How Safe Are Driverless Cars?

A recent report by McKinsey & Company suggests that driverless cars could reduce traffic fatalities by 90 percent. This equates to 300,000 lives being saved every decade, along with healthcare cost savings of $190 billion every year. However, while interest in driverless cars continues to grow, questions are being asked over how safe this technology is. Companies such as Google, Uber, General Motors and Lyft are working to meet consumer demand for on-demand ride services by developing fleets of autonomous vehicles. But before these vehicles can be put into general use by the public, there needs to be assurance of their safety.

One of the main questions facing this technology is whether a compromise could be met even if it is impossible to completely eliminate safety risks. While it is an accepted notion that humans are prone to making mistakes, machines are expected to be infallible. Attempts to reach this level of perfection could prove to be unattainable and costly, thus stifling innovation.

Human Error to Blame?

Multiple studies have revealed that driverless vehicles that are being tested in real-life traffic situations do have higher crash rates in comparison to regular vehicles on the road. But what is not readily known is that while these cars may be involved in more accidents, the self-driving cars are not at fault. Human error has been involved with these accidents. Crash records for three Google driverless cars showed that human error was to blame in all of the crashes these cars were involved in. During these accidents, the cars were not being driven in self-driving mode.

In a study conducted by the University of Michigan Transportation Research Institute, accident records from driverless vehicle programs were compared to those of regular vehicles. The study found that autonomous vehicles (AVs) were involved in more crashes per million miles driven, 9.1 crashes than traditional vehicles with 4.1 crashes per million. However, none of the AVs caused the accidents in which they were involved. Researcher Brandon Schoettle, the lead author of this study, concluded that while the AVs have an increased crash rate that should not imply that they are less safe than traditional vehicles.

Autonomous Vehicle Accidents Less Severe

With AV accidents, there was a higher rate of injuries, 0.36 injuries per cash versus 0.25 for driver-controlled vehicles. The difference was; however, that most AV crashes occurred at low speeds and the injuries suffered by passengers were less severe. Most of those accidents were low-speed rear-end crashes. Crashes involving driver-controlled vehicles occurred at higher speeds and were more violent, such as head-on or T-bone crashes.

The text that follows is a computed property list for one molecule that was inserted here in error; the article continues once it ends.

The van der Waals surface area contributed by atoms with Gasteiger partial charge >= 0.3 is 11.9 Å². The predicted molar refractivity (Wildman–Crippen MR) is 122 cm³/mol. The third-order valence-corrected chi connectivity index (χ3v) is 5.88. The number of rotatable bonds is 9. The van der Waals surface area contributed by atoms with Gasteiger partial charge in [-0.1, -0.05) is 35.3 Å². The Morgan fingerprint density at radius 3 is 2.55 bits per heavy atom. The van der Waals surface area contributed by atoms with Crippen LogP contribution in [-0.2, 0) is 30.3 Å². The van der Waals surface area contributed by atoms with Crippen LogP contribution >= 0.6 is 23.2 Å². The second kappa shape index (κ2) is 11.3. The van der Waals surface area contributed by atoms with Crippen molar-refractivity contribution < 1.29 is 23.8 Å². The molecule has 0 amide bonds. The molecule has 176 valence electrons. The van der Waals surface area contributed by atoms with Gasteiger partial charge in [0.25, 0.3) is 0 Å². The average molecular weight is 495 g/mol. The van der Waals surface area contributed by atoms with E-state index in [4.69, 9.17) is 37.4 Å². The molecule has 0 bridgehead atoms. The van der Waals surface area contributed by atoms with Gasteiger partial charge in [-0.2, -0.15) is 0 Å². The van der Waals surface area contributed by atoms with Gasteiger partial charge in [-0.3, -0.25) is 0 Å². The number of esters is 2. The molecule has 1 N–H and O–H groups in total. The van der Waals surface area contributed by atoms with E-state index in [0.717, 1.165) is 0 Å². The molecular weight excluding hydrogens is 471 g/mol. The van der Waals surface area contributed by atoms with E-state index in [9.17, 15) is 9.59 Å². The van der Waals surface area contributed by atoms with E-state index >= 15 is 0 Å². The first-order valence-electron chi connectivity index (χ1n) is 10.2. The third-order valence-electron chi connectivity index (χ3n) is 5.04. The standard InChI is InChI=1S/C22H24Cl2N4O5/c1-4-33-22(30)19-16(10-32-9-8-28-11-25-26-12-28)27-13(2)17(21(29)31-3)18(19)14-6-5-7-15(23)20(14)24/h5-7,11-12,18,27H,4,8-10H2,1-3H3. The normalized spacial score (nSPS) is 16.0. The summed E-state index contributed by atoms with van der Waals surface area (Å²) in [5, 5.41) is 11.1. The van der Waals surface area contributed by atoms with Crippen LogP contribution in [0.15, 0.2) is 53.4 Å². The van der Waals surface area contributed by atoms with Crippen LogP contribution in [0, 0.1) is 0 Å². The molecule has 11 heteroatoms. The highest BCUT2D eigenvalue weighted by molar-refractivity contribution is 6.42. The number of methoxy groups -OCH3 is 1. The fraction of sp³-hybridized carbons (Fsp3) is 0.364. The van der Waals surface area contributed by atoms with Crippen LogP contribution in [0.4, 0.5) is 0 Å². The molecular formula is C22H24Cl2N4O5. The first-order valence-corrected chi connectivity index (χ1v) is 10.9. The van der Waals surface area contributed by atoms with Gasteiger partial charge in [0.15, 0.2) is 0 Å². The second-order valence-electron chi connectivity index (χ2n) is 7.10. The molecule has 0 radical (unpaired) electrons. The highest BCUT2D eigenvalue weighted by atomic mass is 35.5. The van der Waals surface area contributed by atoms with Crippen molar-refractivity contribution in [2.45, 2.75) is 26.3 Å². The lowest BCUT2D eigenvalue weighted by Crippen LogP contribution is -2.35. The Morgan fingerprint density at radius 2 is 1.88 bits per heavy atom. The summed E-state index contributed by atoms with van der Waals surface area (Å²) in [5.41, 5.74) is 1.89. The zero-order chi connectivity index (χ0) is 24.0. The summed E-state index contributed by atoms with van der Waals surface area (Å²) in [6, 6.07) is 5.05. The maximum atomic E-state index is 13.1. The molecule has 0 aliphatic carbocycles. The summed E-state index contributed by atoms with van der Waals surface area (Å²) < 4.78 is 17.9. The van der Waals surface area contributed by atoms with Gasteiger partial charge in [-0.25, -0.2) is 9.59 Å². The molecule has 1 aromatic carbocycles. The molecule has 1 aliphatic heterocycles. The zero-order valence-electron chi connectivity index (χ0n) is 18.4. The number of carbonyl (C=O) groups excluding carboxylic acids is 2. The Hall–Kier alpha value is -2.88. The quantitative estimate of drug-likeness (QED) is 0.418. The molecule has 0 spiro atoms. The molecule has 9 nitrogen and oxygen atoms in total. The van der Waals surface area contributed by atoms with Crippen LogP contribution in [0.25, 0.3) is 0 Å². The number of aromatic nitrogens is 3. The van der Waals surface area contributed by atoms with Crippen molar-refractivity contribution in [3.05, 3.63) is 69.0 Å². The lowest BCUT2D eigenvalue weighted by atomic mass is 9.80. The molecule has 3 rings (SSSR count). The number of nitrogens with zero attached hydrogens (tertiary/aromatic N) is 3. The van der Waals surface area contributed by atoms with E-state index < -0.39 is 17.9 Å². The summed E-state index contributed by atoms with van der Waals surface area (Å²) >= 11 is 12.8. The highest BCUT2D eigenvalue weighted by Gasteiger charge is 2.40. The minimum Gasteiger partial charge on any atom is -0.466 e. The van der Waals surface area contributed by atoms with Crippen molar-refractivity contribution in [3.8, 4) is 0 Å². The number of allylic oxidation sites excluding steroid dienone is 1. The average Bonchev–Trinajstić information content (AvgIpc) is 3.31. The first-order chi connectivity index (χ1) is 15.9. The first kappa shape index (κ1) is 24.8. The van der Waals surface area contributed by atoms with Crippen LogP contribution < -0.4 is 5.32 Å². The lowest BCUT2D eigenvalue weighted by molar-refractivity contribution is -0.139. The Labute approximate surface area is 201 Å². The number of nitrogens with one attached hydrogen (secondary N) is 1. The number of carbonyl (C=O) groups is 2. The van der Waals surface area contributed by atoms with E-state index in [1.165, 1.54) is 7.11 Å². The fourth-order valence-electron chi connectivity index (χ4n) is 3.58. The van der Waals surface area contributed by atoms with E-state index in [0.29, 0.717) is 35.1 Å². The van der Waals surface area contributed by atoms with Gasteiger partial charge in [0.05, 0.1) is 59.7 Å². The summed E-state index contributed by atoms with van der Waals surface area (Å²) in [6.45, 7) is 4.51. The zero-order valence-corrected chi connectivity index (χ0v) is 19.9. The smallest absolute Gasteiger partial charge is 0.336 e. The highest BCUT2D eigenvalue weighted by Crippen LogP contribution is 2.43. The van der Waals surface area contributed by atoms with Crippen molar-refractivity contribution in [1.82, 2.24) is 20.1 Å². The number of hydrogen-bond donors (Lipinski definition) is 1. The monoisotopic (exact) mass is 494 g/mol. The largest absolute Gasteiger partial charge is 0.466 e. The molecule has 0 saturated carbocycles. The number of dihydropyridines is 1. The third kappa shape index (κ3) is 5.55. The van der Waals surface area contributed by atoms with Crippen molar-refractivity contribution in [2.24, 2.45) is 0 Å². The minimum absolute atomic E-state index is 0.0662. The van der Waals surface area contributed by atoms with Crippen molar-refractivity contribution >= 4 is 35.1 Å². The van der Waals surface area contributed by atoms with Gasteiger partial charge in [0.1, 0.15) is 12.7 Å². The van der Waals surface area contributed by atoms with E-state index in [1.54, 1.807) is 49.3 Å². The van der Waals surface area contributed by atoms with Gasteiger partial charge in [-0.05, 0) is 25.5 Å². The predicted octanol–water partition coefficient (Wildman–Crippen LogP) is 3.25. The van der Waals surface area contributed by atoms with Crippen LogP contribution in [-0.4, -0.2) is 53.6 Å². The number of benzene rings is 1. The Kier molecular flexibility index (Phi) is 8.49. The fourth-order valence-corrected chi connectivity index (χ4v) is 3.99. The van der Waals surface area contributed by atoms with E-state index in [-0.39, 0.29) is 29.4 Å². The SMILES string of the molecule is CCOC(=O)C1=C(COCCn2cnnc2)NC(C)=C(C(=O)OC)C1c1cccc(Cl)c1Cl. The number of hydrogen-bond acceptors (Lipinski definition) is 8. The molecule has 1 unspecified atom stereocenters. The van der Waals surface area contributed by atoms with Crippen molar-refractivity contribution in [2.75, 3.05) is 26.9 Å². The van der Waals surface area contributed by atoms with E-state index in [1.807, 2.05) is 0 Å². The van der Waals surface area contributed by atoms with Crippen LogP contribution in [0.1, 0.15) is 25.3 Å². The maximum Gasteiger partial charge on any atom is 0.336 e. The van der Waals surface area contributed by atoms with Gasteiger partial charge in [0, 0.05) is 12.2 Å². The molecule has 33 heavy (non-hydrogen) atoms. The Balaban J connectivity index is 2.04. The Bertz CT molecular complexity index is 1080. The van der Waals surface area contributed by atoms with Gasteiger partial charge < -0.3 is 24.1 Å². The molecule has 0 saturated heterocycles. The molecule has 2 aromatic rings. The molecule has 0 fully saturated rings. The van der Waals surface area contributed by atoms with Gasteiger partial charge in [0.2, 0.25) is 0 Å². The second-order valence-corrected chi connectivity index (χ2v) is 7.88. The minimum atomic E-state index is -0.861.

Injuries from these accidents were more severe in addition to causing fatalities. Severe injuries or deaths from car accidents result in high medical costs and settlement lawsuits that require the assistance of car accident attorneys in Wheeling.

Drivers in driverless vehicles that were involved in accidents reported minor injuries with none being any more serious than whiplash. While the recorded AV accidents did not involve hitting bicyclists or pedestrians, vehicles driven by humans are often involved in these types of accidents. Damages to driverless vehicles were less severe than conventional vehicles.

Are Driverless Vehicles More Accident Prone?

The programming of driverless vehicles takes away human emotions and errors out of driving. It would make sense that this would help reduce accidents. However, it appears that there is concern from consumer watch groups, such as Consumer Watchdog that this could make these vehicles more accident-prone. There is additional concern over whether it is really safe to allow vehicles that are controlled by computers on the roads.

Google has stressed that safety is the main focus of its self-driving technology. Their cars are outfitted with multiple sensors and software that helps its vehicles avoid accidents. Google’s point of view is that with these features, their driverless cars pose a lesser threat on the road than human drivers who can be easily distracted when they are driving.

The computers installed in the Google cars are capable of navigating through traffic based on what they perceive to be happening in front or along the sides of the vehicle. But this technology cannot prevent the car from being rear-ended from other cars while stopped in traffic or at stop signs.

The other issues that are being found with driverless cars on the road is how human drivers are reacting to them. Many drivers in California where most of the self-driving cars are being tested attempt to avoid being stuck behind these cars. Drivers prefer to be in front of these cars on the road instead of behind them where the car may suddenly stop, thus causing the driver to rear-end the driverless vehicle. It is expected that more research will be needed before the public will be comfortable with sharing the road with driverless vehicles.

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